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Osteoarthritis Symptoms, Treatment & Definition

Osteoarthritis is a common joint disorder that affects millions of people in the United States. It’s a degenerative disease that results in the deterioration of the cartilage in the joints. This can cause pain, stiffness, and swelling in the affected area. There is no cure for osteoarthritis, but there are treatments available that can help relieve symptoms. This blog post will discuss all you need to know about osteoarthritis: its symptoms, treatment options, and definition!

What is Osteoarthritis

Osteoarthritis is the most common type of arthritis. It happens when cartilage in your joints wears down over time. Cartilage is a firm, rubbery substance that protects the ends of your bones and helps your joints move smoothly.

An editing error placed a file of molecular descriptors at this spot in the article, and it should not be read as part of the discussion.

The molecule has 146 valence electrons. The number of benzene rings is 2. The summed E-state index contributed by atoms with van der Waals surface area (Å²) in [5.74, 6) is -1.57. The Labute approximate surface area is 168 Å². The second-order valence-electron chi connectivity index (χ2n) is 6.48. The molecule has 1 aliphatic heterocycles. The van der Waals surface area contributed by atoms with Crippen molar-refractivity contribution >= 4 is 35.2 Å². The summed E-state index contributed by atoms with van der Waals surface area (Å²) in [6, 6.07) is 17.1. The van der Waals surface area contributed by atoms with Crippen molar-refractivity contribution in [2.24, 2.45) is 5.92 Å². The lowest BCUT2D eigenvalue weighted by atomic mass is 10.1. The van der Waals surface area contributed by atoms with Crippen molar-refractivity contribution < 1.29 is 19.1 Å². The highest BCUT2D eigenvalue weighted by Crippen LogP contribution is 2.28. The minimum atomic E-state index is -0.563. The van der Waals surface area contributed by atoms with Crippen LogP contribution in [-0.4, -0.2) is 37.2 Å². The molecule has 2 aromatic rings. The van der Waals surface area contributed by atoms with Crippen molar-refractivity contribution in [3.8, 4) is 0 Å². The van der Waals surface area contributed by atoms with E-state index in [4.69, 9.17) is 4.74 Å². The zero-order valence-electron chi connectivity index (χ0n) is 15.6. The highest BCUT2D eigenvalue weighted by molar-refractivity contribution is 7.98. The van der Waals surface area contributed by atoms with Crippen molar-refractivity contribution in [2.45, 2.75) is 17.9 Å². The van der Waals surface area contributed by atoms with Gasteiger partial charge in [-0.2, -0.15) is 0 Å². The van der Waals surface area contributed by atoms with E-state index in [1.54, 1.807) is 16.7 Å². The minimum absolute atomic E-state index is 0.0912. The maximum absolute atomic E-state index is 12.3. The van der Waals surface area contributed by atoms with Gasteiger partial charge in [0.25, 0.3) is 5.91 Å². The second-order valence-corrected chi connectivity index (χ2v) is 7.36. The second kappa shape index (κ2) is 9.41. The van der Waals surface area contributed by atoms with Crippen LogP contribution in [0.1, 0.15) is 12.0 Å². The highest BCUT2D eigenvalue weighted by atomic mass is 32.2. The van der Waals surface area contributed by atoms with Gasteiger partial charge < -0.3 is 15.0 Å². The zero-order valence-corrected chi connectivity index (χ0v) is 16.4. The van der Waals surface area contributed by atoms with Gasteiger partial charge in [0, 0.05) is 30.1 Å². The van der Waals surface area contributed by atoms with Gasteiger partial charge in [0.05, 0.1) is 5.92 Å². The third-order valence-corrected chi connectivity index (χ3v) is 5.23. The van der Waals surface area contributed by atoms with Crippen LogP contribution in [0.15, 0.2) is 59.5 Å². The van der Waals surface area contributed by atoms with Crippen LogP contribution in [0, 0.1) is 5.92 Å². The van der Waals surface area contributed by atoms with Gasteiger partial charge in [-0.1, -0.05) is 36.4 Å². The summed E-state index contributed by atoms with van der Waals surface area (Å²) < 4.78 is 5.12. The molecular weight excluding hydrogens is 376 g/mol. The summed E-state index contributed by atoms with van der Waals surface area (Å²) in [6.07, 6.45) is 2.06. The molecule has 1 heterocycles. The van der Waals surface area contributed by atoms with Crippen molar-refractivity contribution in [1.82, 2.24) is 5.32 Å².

Cartilage breaking down can cause pain, swelling, and stiffness. You may feel this in your hands, knees, hips, or spine. Osteoarthritis can make it hard to do your daily activities.

According to the Arthritis Foundation, osteoarthritis affects more than 32.5 million adults in the United States. That’s about one in every 12 people.

There is no cure for osteoarthritis, but there are treatments that can help relieve pain and improve joint function. If you have osteoarthritis, you may be able to slow its progression by maintaining a healthy weight, exercising regularly, and avoiding injury to your joints.

Risk Factors for Osteoarthritis